Google AdWords Explained: Growing Your Small Business with this Cost Effective Marketing Tool
by Caron_Beesley, Community Moderator
- Created: March 24, 2010, 12:03 am
- Updated: November 9, 2011, 12:02 pm
Pay-per-click advertising has been around for many years now, and is the mainstay of Google's revenues--earning the leading search engine over $20 billion in 2008. There's a reason why Google AdWords has been so successful. AdWords, the "Sponsored Links" that appear to the right of your main search results on Google, offer small businesses in particular a relatively low cost and flexible way to pitch their wares and generate traffic to their Web site. This post briefly explains pay-per-click advertising based on the Google AdWords model - how it works, discusses ways you can determine if it's right for your business, and offers lessons learned from other small business owners.
How does Google AdWords Work?
Essentially, the Google AdWords pay-per-click (PPC) advertising service allows you to create your own ads, after paying a $5 account set-up fee. The ads then run in the "Sponsored Links" column alongside regular search results. You pay when someone clicks your ad and gets directed to your Web site. In addition to charging for clicks, Google has adopted a bidding process, which lets you allocate funds for, or "bid" on, the keywords that you want to trigger your ad - much like bidding for an item on EBay. The more funds you allocate to a particular batch of keywords (or in Google language, "the higher you bid"), the more likely your ad is likely to appear at the top of the "sponsored links" column. Learn more about the *Google AdWord pricing structure.
You can control spending by setting a spend limit per day. But bear in mind that if you are using a highly competitive keyword, you will quickly blow through your budget. Once up and running, your ads will only appear when someone searches for the specific keywords or phrases that you have selected to be associated with your ad. Google AdWords offers a *Keyword Tool that can help you choose and assess the relevance and popularity of your chosen keywords. The more specific and targeted your choice of keywords is to your particular niche, the more relevance your ad will have. Local businesses can also "geo-target" by selecting to have ads appear only in certain metro areas, regions or countries - which can help keep the cost-per-click low.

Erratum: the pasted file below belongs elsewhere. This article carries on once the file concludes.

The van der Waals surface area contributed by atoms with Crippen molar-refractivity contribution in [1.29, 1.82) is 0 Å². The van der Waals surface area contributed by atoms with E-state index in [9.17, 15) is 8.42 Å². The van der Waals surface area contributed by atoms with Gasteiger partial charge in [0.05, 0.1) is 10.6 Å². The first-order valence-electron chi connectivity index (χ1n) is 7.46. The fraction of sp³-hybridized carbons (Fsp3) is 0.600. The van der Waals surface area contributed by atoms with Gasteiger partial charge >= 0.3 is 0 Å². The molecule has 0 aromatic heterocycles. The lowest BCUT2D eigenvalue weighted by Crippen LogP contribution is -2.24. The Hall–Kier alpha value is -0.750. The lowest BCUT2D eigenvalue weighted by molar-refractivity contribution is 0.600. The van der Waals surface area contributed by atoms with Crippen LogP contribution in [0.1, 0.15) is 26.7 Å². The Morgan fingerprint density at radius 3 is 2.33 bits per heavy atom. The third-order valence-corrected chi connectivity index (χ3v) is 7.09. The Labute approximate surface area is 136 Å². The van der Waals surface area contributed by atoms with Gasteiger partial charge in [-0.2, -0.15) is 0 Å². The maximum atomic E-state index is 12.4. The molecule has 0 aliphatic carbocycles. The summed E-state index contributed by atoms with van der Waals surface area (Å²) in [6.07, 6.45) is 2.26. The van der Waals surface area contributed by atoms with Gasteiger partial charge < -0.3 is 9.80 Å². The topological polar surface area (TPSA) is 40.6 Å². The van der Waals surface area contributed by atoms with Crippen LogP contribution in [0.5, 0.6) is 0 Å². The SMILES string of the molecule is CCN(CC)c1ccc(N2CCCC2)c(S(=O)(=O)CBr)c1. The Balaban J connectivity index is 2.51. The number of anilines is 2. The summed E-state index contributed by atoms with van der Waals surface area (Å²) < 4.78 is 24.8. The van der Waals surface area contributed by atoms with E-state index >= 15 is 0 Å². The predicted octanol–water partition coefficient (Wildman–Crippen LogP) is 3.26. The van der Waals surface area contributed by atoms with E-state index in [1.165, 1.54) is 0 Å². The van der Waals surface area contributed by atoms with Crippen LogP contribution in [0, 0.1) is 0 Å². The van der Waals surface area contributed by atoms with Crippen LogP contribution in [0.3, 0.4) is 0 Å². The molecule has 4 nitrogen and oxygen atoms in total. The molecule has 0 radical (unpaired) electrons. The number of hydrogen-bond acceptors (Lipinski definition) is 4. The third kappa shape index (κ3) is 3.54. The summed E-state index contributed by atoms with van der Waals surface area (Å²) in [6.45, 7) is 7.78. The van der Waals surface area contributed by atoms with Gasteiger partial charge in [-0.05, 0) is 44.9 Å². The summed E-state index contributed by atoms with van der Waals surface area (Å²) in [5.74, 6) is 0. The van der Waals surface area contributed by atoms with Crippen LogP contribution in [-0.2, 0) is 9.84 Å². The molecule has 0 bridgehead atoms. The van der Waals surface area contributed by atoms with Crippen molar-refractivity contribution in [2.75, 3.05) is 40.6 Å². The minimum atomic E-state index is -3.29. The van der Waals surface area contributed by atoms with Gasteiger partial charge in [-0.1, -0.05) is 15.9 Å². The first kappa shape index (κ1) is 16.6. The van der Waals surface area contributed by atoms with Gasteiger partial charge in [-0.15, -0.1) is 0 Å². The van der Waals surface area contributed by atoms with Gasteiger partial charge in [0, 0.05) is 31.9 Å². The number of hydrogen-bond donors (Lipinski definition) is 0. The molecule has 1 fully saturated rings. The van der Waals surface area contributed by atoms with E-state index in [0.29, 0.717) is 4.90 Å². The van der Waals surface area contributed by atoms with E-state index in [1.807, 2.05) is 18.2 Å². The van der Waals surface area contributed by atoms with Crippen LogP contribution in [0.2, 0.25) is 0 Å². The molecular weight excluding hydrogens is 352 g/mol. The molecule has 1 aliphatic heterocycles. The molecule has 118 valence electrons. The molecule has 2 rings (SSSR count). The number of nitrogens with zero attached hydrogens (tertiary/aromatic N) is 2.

Do Google Adworks Work?
Yes, but only if you use them properly. As with all marketing tactics, you will need to monitor your metrics and make changes as you go. Keep refining your keywords and monitor the results. Google provides performance reporting that includes data on where your ads appeared, conversion rates, cost, and so on. This data is your best friend because it lets you see who your ads run up against, what searches they are appearing in, and whether you are really getting your money's worth from those clicks.
Are Google Adwords Right for Your Company?
Google AdWords and other PPC advertising services are not right for everyone. For example, if you offer a product or invention that is relatively new to market - consider whether potential consumers would even know to search for it?
But for most businesses - the sky is the limit when it comes to PPC advertising and when monitored and optimized regularly it really can complement your online marketing activities. I love PPC advertising when it's used locally. For example, if I need to find a plumber or organic pet food store in my area - I drop my usual cynicism about online advertising and appreciate the speed and directness that PPC advertising offers in delivering the right result without scrolling through pages of search results.
Lessons Learned from Google Adwords
If you are interested in using PPC advertising such as Google AdWords, read *Real-Life Lessons in Using Google AdWords. This New York Times article by Darren Dahl offers insights from small business owners about their experiences with Google AdWords and lessons learned that have saved them money on PPC advertising campaigns while increasing conversion rates.
Follow the Rules of the Road
Last but not least, if you plan to advertise online - whether you're buying ads on search engines or direct marketing through e-mail - you'll need to understand some basic government rules and regulations. SBA.gov explains these in its Guide to Online Advertising Law.
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